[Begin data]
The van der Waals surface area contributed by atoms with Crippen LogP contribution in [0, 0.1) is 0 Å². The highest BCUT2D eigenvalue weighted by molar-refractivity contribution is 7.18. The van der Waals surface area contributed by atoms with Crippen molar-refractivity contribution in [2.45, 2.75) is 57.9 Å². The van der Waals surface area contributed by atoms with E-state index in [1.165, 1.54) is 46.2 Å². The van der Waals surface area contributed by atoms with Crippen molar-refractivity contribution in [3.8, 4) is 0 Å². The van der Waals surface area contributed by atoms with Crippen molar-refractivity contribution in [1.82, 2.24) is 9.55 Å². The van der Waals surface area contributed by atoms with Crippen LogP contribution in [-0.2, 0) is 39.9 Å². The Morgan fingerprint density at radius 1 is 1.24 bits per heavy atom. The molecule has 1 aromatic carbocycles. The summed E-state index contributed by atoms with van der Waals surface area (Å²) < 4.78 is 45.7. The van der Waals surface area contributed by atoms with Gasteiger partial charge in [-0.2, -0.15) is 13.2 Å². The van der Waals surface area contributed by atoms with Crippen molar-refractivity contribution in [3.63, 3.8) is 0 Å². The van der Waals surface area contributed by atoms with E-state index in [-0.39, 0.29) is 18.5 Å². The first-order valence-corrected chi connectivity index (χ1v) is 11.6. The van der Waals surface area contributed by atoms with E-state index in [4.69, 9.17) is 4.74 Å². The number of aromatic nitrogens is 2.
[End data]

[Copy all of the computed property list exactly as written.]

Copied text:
The van der Waals surface area contributed by atoms with Crippen LogP contribution in [0, 0.1) is 0 Å². The highest BCUT2D eigenvalue weighted by molar-refractivity contribution is 7.18. The van der Waals surface area contributed by atoms with Crippen molar-refractivity contribution in [2.45, 2.75) is 57.9 Å². The van der Waals surface area contributed by atoms with E-state index in [1.165, 1.54) is 46.2 Å². The van der Waals surface area contributed by atoms with Crippen molar-refractivity contribution in [3.8, 4) is 0 Å². The van der Waals surface area contributed by atoms with Crippen molar-refractivity contribution in [1.82, 2.24) is 9.55 Å². The van der Waals surface area contributed by atoms with Crippen LogP contribution in [-0.2, 0) is 39.9 Å². The Morgan fingerprint density at radius 1 is 1.24 bits per heavy atom. The molecule has 1 aromatic carbocycles. The summed E-state index contributed by atoms with van der Waals surface area (Å²) < 4.78 is 45.7. The van der Waals surface area contributed by atoms with Gasteiger partial charge in [-0.2, -0.15) is 13.2 Å². The van der Waals surface area contributed by atoms with Crippen molar-refractivity contribution in [3.63, 3.8) is 0 Å². The van der Waals surface area contributed by atoms with E-state index in [-0.39, 0.29) is 18.5 Å². The first-order valence-corrected chi connectivity index (χ1v) is 11.6. The van der Waals surface area contributed by atoms with E-state index in [4.69, 9.17) is 4.74 Å². The number of aromatic nitrogens is 2.